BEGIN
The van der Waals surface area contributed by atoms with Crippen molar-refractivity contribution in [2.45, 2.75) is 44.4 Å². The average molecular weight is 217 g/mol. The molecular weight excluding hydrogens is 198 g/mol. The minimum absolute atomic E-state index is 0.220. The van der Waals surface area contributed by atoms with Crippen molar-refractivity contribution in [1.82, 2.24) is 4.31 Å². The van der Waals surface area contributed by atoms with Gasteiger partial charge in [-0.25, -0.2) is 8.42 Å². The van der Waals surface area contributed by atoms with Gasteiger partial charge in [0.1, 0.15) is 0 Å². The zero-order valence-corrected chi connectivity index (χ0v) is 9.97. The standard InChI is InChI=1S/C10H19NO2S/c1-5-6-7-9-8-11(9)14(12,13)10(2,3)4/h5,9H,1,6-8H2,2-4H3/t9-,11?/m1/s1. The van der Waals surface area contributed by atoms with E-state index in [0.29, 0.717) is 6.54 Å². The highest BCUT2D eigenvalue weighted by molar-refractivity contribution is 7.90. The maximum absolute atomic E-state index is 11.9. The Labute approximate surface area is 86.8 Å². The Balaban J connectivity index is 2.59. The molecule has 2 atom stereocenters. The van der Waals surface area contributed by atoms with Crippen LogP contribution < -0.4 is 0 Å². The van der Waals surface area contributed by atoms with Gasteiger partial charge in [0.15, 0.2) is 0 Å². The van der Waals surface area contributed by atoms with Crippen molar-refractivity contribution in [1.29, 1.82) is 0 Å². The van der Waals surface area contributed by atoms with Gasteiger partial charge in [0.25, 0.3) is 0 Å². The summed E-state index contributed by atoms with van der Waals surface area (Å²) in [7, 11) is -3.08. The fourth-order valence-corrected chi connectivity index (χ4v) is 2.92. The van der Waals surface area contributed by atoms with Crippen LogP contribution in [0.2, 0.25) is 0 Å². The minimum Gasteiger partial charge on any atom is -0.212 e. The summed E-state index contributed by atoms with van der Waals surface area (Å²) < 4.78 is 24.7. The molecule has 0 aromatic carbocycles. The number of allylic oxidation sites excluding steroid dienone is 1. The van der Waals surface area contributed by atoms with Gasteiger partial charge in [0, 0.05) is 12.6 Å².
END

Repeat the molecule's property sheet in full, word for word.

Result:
The van der Waals surface area contributed by atoms with Crippen molar-refractivity contribution in [2.45, 2.75) is 44.4 Å². The average molecular weight is 217 g/mol. The molecular weight excluding hydrogens is 198 g/mol. The minimum absolute atomic E-state index is 0.220. The van der Waals surface area contributed by atoms with Crippen molar-refractivity contribution in [1.82, 2.24) is 4.31 Å². The van der Waals surface area contributed by atoms with Gasteiger partial charge in [-0.25, -0.2) is 8.42 Å². The van der Waals surface area contributed by atoms with Gasteiger partial charge in [0.1, 0.15) is 0 Å². The zero-order valence-corrected chi connectivity index (χ0v) is 9.97. The standard InChI is InChI=1S/C10H19NO2S/c1-5-6-7-9-8-11(9)14(12,13)10(2,3)4/h5,9H,1,6-8H2,2-4H3/t9-,11?/m1/s1. The van der Waals surface area contributed by atoms with E-state index in [0.29, 0.717) is 6.54 Å². The highest BCUT2D eigenvalue weighted by molar-refractivity contribution is 7.90. The maximum absolute atomic E-state index is 11.9. The Labute approximate surface area is 86.8 Å². The Balaban J connectivity index is 2.59. The molecule has 2 atom stereocenters. The van der Waals surface area contributed by atoms with Crippen LogP contribution < -0.4 is 0 Å². The van der Waals surface area contributed by atoms with Gasteiger partial charge in [0.15, 0.2) is 0 Å². The van der Waals surface area contributed by atoms with Crippen molar-refractivity contribution in [1.29, 1.82) is 0 Å². The van der Waals surface area contributed by atoms with Gasteiger partial charge in [0.25, 0.3) is 0 Å². The summed E-state index contributed by atoms with van der Waals surface area (Å²) in [7, 11) is -3.08. The fourth-order valence-corrected chi connectivity index (χ4v) is 2.92. The van der Waals surface area contributed by atoms with Crippen LogP contribution in [0.2, 0.25) is 0 Å². The minimum Gasteiger partial charge on any atom is -0.212 e. The summed E-state index contributed by atoms with van der Waals surface area (Å²) < 4.78 is 24.7. The molecule has 0 aromatic carbocycles. The number of allylic oxidation sites excluding steroid dienone is 1. The van der Waals surface area contributed by atoms with Gasteiger partial charge in [0, 0.05) is 12.6 Å².